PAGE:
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Real Housewives: Contagious?


Last week, the first season of Bravo’s deliciously nasty The Real Housewives of New York City ended much the same way it began, with dinner and savagery. The five “housewives”—Jill, LuAnn, Ramona, Alex, and Bethenny—and their families gathered for a swank pre-Thanksgiving feast. It was an endurance test of bitchiness, featuring eye rolling, social humiliation, and loud judgments about child-rearing techniques. And it couldn’t have been a more ideal laboratory for psychologists in the burgeoning field of social-aggression research. (“Cattiness is what it’s usually called by non-researchers,” says Tracy Vaillancourt, a psychologist at McMaster University and the University of Ottawa.)

In the mid-nineties, social (or “relational”) aggression started gaining scientific attention as the female version of physical bullying. Studies suggest that this kind of nasty behavior becomes more prevalent as we age (and grow more cognitively sophisticated) and is especially common among people of high status. And whereas “most forms of aggression are associated with being disliked, relational aggression is also associated with being really popular,” says Mitchell Prinstein, a psychologist at the University of North Carolina. Which brings us to the housewives, who are female (check), middle-aged (check), high status (at least according to Bravo), and cognitively sophisticated (well, if you’re feeling generous). These are extremely talented social aggressors. When Alex insists on bringing her husband to an all-female gathering, the ladies gossip about the couple’s co-dependence until Ramona attacks the pair in person, prompting the women to flip their allegiances and make snide remarks about her. Later, when Alex says a girls’ night out violates gender equality and that women should be able to talk about vibrators in mixed company, Bethenny rolls her eyes and attacks Alex’s reference to a plug-in vibrator (“Why are you plugging it in? Like, what era are you in?”).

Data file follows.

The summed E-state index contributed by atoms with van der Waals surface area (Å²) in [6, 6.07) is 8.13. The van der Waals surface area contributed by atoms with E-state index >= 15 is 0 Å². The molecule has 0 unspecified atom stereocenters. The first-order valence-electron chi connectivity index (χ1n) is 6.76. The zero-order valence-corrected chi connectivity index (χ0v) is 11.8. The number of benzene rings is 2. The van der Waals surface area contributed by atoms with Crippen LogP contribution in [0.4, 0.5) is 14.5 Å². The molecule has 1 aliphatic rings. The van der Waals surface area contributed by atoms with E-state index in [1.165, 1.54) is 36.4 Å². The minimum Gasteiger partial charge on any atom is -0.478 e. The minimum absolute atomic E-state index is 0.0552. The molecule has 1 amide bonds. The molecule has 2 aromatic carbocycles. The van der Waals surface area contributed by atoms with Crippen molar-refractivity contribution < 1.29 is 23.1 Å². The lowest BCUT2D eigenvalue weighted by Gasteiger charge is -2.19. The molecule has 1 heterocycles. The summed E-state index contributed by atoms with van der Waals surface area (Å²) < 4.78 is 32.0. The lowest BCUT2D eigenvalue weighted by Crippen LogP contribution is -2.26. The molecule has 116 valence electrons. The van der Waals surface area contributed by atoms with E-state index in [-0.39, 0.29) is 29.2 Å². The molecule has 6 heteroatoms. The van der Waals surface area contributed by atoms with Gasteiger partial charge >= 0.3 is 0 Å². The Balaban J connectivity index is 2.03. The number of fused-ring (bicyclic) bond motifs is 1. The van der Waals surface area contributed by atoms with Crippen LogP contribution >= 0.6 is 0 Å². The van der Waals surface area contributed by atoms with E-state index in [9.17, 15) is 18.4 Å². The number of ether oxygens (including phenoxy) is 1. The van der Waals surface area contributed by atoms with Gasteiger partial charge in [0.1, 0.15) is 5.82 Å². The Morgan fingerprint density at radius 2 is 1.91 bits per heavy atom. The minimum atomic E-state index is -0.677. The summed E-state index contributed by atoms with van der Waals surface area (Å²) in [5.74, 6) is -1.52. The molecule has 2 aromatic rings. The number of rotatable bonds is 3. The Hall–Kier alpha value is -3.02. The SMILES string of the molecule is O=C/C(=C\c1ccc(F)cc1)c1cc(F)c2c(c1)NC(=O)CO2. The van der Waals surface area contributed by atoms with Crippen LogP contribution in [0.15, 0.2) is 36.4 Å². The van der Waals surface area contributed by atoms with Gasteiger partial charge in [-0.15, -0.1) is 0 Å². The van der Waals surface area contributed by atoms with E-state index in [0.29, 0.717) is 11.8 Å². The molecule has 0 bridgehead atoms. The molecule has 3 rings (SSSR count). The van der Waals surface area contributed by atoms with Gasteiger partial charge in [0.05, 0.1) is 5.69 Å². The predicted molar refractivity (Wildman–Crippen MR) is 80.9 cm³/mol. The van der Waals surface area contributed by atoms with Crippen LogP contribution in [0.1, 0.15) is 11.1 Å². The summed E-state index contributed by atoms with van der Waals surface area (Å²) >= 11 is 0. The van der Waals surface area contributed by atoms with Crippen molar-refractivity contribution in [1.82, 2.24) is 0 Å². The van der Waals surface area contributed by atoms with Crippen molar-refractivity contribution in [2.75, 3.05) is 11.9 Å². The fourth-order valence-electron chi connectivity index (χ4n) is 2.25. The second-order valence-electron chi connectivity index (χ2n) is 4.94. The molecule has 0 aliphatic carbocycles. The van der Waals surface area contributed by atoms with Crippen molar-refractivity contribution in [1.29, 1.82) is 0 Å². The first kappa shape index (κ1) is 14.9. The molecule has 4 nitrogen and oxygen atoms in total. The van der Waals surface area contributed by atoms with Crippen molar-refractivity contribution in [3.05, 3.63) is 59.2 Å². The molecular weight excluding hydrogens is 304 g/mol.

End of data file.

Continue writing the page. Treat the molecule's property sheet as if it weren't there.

Viewers of the show have, if anything, proved even more vicious: The Television Without Pity Website temporarily suspended its Real Housewives thread in part because of the extreme vitriol of its users. But just how infectious is televised social aggression? Researchers at an English university found that watching nasty behavior—in their case, the movie Mean Girls—made college students more willing to subsequently trash an instructor in what they believed to be a hiring meeting. If further investigation supports this finding, we might all be in trouble. “I would challenge you to find a reality show where they’re not using social aggression,” says Vaillancourt.


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